Wednesday, April 13, 2011

Thinking Good

While reading The Happiness Project blog this week, I stumbled across a quotation from Shakespeare that I’ve always loved: “There is nothing either good or bad, but thinking makes it so.”

Like all clever and pithy sayings, this doesn’t always hold true. For instance, just thinking about the earthquake and tsunami and nuclear disaster in Japan right now cannot possibly make it “good.” Sure, we can focus on all the good that’s being done to help the victims, the unity of support, and so forth, but thousands of people are dead, thousands more are missing, and the reactors are hot. That's definitely bad, and no amount of thinking will make it good.

When we focus on our personal happiness, however, the way we think about things can make an enormous difference. Consider the weather. The long, cold, gray Ohio winter can sap the cheer right out of the perkiest person. Four winters ago, I whined and complained and moped along with most people, and I didn’t like myself for it. I can’t change the weather, and whining about it certainly didn’t help make it easier to accept. In fact, I suspected that dwelling on the gloomy chill probably made it worse than it really was.

Three winters ago, I decided to pretend that the weather was beautiful, even when all evidence pointed to the contrary. When the skies were gray, I smiled and pretended they were clear bright blue. Instead of complaining, I smiled at people and said, in as cheerful a voice as possible, “Beautiful day, isn’t it?”

Yes, I received a few odd looks from people as they shivered under their umbrellas, but my “thinking the weather good” actually helped me get through that winter with a much more positive outlook than I’d had the previous year. It took a lot of energy on my part to keep thinking good, but it was absolutely worth it.

Now, I’m trying to apply the idea of thinking good to spring cleaning. In the past, I’ve not had to motivate myself to dive into spring cleaning; I used to look forward to it. This year, unfortunately, I feel reluctant. Let’s just say I’m less than thrilled with the idea of cleaning my whole house, including the fridge and (ohmygoshyou’vegottobekiddingme!!!) the basement. The task seems so overwhelming and pointless: I'll have to do it all again in six months, after all. It would be so much more fun to stamp.

Big tasks are easier if you break them down into parts, and so I thought good thoughts: “Deep cleaning half the kitchen isn’t such a big deal; I can do that in a couple of hours!” I dove in and cleaned...I emptied all the cabinets and drawers on the sink side of the kitchen, vacuumed them out, wiped everything down (including canisters and coffee makers!), put everything back in tidy fashion, cleaned and organized the Lazy Susan, and wiped the walls. I even wiped the dust off the pipes under the sink.

Like I said, spring cleaning is a big task. And if you call me obsessive, I’ll show you how gorgeously clean half my kitchen is and you’ll ask if you can have some of my mental illness for yourself.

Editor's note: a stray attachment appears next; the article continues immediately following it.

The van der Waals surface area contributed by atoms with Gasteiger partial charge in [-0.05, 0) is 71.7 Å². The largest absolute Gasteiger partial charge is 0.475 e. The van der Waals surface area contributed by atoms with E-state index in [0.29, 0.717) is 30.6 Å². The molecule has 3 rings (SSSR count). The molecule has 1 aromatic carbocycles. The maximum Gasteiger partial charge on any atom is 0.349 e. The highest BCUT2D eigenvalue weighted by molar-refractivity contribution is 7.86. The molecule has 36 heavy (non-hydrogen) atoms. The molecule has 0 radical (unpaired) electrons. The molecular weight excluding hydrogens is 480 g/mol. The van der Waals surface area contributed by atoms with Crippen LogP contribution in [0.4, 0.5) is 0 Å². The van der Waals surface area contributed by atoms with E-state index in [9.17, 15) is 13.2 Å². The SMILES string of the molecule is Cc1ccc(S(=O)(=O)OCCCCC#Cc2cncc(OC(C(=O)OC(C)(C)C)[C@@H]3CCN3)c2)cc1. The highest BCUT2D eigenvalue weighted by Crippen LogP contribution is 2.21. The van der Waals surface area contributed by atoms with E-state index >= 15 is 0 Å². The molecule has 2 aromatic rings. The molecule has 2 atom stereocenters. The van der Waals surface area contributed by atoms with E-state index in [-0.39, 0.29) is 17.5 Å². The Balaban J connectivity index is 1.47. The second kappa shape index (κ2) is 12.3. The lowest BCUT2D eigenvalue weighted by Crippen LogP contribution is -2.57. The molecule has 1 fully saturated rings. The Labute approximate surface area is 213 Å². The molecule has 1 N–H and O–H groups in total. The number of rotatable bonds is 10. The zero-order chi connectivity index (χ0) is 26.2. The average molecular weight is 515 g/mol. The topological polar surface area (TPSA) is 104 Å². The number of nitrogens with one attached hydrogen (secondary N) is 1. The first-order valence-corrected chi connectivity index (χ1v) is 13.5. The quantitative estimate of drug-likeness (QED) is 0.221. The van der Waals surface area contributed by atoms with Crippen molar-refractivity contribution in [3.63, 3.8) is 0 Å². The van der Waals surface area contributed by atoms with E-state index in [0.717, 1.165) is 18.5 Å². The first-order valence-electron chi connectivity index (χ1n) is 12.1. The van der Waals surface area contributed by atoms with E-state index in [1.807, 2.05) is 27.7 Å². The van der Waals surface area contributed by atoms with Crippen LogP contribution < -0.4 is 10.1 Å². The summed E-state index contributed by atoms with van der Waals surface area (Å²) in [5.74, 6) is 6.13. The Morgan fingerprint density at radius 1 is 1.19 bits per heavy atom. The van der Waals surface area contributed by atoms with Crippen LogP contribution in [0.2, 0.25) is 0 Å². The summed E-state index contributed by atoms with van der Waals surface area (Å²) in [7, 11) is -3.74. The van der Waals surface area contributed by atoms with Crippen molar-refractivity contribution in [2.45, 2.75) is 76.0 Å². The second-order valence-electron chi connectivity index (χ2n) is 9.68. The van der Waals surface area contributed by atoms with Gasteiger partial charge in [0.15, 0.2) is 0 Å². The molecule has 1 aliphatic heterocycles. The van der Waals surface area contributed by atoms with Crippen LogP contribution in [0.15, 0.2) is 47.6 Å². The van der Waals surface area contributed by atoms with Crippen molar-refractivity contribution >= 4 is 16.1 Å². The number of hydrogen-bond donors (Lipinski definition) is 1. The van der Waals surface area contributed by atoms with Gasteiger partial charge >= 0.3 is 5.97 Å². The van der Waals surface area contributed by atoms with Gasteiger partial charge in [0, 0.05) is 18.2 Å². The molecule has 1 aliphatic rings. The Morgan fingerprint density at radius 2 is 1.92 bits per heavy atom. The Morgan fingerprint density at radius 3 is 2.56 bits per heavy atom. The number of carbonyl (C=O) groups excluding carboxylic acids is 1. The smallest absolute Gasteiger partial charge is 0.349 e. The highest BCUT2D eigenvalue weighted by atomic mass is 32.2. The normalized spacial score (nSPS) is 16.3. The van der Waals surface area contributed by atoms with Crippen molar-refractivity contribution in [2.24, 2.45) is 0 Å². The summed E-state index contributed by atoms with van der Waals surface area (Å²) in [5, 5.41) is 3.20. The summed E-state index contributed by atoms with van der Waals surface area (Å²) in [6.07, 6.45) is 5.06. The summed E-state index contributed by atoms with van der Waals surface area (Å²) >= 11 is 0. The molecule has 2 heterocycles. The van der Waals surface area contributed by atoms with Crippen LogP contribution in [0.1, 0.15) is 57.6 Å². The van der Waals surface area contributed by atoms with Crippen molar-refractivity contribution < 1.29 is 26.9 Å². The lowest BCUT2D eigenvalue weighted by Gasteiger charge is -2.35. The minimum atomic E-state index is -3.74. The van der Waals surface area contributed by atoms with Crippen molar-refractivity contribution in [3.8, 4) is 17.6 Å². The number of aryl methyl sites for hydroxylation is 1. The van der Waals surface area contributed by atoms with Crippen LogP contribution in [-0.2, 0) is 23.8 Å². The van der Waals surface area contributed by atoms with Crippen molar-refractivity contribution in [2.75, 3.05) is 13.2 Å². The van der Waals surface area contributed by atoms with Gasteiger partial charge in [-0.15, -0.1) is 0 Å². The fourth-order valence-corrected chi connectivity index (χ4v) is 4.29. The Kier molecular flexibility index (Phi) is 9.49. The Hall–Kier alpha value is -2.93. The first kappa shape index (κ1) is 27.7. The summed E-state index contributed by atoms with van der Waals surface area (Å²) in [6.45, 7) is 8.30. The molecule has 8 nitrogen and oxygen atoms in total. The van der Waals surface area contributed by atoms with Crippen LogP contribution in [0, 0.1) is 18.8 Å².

I feel AWESOME about my half-clean kitchen. So awesome, in fact, that I also dropped a bunch of stuff at the Salvation Army , cleaned the outdoor toy box in preparation for warmer weather, and laundered the living room throws…none of which I’d planned on doing today. But that’s just the natural motivating effect of thinking how nice half my kitchen looked. Tomorrow, the other half will get tackled just as thoroughly, and if that leads to even more spring cleaning tasks ticked off my list, I'll feel even happier.

Now it is your turn. What areas in your life could benefit from thinking good? What bad task or fact of life might benefit from reframing as good? Please share!


  1. It's really not a mind set for me but when we get ready to go back to NC in the spring, we have a 4-page chck list, which includes deep cleaning, moving appliances out and cleaning under them, waxing them (to protect from FL summer heat), etc. If it weren't for "moving" every 6 months, I'd not get this cleaning done but because it's part of getting ready to enjoy the next 6 months, I don't mind it. All in the attitude.

  2. At the moment the area in my life that could (possibly) benefit from thinking good thoughts is to clear the evil morass that dwells in my brain when I think, frequently, about the woman who mucked up and lost us the chance of selling our house. I need to clear those evil thoughts out and find a positive side to this because it is not only mentally draining but futile. I must move on and keep reminding myself that there is another buyer out there somewhere :)

  3. I had just finished a conversation with my husband along a similar line. My work colleagues and I learnt today we had failed in a long time dispute with our employer. My husband said I don't have to become bitter and twisted like some of the others may. My being grumpy only troubles me & my colleagues - not the big bad employer. So, I need to chose the better way. Think the better way. For me.

  4. Before I read your blog this morning, I saw a bumper sticker that I thought you would enjoy:
    bark less"
    It reminded me to show gratitude for something every day, even the gray ones. What purpose is served by being grumpy?

  5. I am really, really trying to think positive about this 3rd cross country move we've made in 6 years, to Florida to retire. Trying to fit in where I seem to be one of the youngest around. Trying to keep a smile on my face and in my heart to support my very hard working husband who is thrilled to be here. Trying to think of many folks who would love to change places with me to live in FL and count my blessings. Trying to relax and enjoy each day as it comes. Your post, Susan, is very timely. Thank you.


Thanks so much for taking time to comment!